Last March, a federal judge declared a mistrial in a drug case—not for any missteps by the prosecution or defense attorneys—but because most of the jurors had gone on-line to research the case. The same month, a juror in a federal corruption trial was discovered sending updates on the case to his Twitter and Facebook accounts.
We live in a society where cell phones and PDAs are ubiquitous, where social media sites depend on user contributions, and where "to google" has become a verb meaning to obtain information on the web. It’s not surprising that jurors are tempted to conduct research on and communicate—sometimes from the jury box—about the cases they decide.
To help deter jurors from using various electronic technologies when hearing testimony and deliberating on a case, the Judicial Conference Committee on Court Administration and Case Management (CACM) developed and endorsed a set of suggested jury instructions that judges should consider reading to jurors before trial and at the close of the case. These instructions make it clear to jurors that they are prohibited from using electronic communication technologies in the courtroom, in deliberations, or outside the courthouse to communicate about or research cases on which they currently serve.
The instructions leave no doubt in a juror’s mind about what is forbidden: "You may not communicate with anyone about the case on your cell phone, through e-mail, Blackberry, iPhone, text messaging, or on Twitter, through any blog or website, through any internet chat room, or by way of any other social networking websites, including Facebook, My Space, LinkedIn, and YouTube."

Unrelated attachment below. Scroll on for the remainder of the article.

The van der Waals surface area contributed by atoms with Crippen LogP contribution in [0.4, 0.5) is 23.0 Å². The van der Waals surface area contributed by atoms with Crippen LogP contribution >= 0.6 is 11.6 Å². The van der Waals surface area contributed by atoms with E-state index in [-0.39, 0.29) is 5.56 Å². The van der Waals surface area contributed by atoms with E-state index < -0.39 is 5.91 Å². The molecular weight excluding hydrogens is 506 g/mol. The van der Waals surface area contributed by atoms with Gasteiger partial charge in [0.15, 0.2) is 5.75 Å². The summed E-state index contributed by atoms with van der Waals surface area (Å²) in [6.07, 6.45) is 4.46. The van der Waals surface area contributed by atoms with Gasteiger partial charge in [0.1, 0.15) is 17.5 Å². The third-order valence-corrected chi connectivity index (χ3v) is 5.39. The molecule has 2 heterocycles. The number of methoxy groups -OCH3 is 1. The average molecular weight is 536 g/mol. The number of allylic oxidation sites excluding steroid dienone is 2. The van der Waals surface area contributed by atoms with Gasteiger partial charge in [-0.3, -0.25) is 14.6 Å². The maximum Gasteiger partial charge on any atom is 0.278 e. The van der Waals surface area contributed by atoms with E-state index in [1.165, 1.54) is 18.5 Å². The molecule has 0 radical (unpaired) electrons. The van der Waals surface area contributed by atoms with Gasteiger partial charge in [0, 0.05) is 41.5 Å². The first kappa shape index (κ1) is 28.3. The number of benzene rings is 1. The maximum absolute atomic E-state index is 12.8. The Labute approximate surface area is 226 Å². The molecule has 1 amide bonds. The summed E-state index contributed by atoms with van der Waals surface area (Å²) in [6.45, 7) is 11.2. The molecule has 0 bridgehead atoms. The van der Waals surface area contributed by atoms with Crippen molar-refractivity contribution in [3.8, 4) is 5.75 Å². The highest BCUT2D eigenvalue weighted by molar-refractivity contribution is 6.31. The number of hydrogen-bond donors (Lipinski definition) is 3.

There is a good reason for precisely cataloguing what is forbidden.
"The Committee believes that more explicit mention in jury instructions of the various methods and modes of electronic communication and research would help jurors better understand and adhere to the scope of the prohibition against the use of these devices," said Judge Julie A. Robinson in a letter transmitting the suggested instructions to judges of the U.S. district courts.
For years jurors have been told that they must not discuss the case with anyone until they retire to deliberate; now they’re reminded that the prohibition extends to electronic communications as well, and continues until the judge accepts their verdict.
Why can’t jurors augment what they hear in court? Because, as the suggested instructions state: "You, as jurors, must decide this case based solely on the evidence presented here within the four walls of this courtroom… Please do not try to find out information from any source outside the confines of this courtroom."
To read the suggested instructions, visit www.uscourts.gov/newsroom/2010/DIR10-018.pdf.